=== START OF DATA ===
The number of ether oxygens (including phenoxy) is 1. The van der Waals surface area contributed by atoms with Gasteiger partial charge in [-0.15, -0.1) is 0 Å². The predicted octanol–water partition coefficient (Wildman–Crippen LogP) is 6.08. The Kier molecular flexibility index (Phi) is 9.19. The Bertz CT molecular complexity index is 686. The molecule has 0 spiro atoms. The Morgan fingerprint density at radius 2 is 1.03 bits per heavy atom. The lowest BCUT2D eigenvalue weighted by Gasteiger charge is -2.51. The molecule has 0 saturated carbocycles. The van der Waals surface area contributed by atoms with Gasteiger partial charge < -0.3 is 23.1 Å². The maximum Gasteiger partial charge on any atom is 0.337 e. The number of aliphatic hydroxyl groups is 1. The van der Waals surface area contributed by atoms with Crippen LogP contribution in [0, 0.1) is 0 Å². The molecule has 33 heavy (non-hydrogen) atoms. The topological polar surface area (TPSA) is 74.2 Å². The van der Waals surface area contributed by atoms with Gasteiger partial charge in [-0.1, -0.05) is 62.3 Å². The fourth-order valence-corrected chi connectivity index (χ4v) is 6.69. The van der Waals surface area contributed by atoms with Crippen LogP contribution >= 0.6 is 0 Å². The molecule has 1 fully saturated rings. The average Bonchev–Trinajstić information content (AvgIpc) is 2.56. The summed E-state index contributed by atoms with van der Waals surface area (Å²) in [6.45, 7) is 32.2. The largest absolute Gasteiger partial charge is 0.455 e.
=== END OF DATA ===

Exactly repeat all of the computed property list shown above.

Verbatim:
The number of ether oxygens (including phenoxy) is 1. The van der Waals surface area contributed by atoms with Gasteiger partial charge in [-0.15, -0.1) is 0 Å². The predicted octanol–water partition coefficient (Wildman–Crippen LogP) is 6.08. The Kier molecular flexibility index (Phi) is 9.19. The Bertz CT molecular complexity index is 686. The molecule has 0 spiro atoms. The Morgan fingerprint density at radius 2 is 1.03 bits per heavy atom. The lowest BCUT2D eigenvalue weighted by Gasteiger charge is -2.51. The molecule has 0 saturated carbocycles. The van der Waals surface area contributed by atoms with Gasteiger partial charge < -0.3 is 23.1 Å². The maximum Gasteiger partial charge on any atom is 0.337 e. The number of aliphatic hydroxyl groups is 1. The van der Waals surface area contributed by atoms with Crippen LogP contribution in [0, 0.1) is 0 Å². The molecule has 33 heavy (non-hydrogen) atoms. The topological polar surface area (TPSA) is 74.2 Å². The van der Waals surface area contributed by atoms with Gasteiger partial charge in [-0.1, -0.05) is 62.3 Å². The fourth-order valence-corrected chi connectivity index (χ4v) is 6.69. The van der Waals surface area contributed by atoms with Crippen LogP contribution >= 0.6 is 0 Å². The molecule has 1 fully saturated rings. The average Bonchev–Trinajstić information content (AvgIpc) is 2.56. The summed E-state index contributed by atoms with van der Waals surface area (Å²) in [6.45, 7) is 32.2. The largest absolute Gasteiger partial charge is 0.455 e.